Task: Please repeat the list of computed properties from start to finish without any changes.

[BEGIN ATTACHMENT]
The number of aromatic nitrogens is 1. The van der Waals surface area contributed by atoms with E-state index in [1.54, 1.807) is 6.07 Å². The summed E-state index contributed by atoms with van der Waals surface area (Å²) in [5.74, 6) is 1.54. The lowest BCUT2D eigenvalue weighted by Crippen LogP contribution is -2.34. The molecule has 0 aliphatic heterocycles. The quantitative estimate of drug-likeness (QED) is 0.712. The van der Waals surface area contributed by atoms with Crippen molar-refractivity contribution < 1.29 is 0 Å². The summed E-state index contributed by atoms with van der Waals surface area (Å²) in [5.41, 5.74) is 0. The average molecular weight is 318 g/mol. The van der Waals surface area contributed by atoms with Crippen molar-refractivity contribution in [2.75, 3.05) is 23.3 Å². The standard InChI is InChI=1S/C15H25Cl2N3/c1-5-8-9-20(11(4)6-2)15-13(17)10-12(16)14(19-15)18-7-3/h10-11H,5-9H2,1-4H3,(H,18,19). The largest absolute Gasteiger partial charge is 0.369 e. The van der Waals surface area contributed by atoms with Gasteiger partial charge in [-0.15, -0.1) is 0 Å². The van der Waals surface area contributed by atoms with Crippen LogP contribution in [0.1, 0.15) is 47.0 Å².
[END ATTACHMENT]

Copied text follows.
The number of aromatic nitrogens is 1. The van der Waals surface area contributed by atoms with E-state index in [1.54, 1.807) is 6.07 Å². The summed E-state index contributed by atoms with van der Waals surface area (Å²) in [5.74, 6) is 1.54. The lowest BCUT2D eigenvalue weighted by Crippen LogP contribution is -2.34. The molecule has 0 aliphatic heterocycles. The quantitative estimate of drug-likeness (QED) is 0.712. The van der Waals surface area contributed by atoms with Crippen molar-refractivity contribution < 1.29 is 0 Å². The summed E-state index contributed by atoms with van der Waals surface area (Å²) in [5.41, 5.74) is 0. The average molecular weight is 318 g/mol. The van der Waals surface area contributed by atoms with Crippen molar-refractivity contribution in [2.75, 3.05) is 23.3 Å². The standard InChI is InChI=1S/C15H25Cl2N3/c1-5-8-9-20(11(4)6-2)15-13(17)10-12(16)14(19-15)18-7-3/h10-11H,5-9H2,1-4H3,(H,18,19). The largest absolute Gasteiger partial charge is 0.369 e. The van der Waals surface area contributed by atoms with Gasteiger partial charge in [-0.15, -0.1) is 0 Å². The van der Waals surface area contributed by atoms with Crippen LogP contribution in [0.1, 0.15) is 47.0 Å².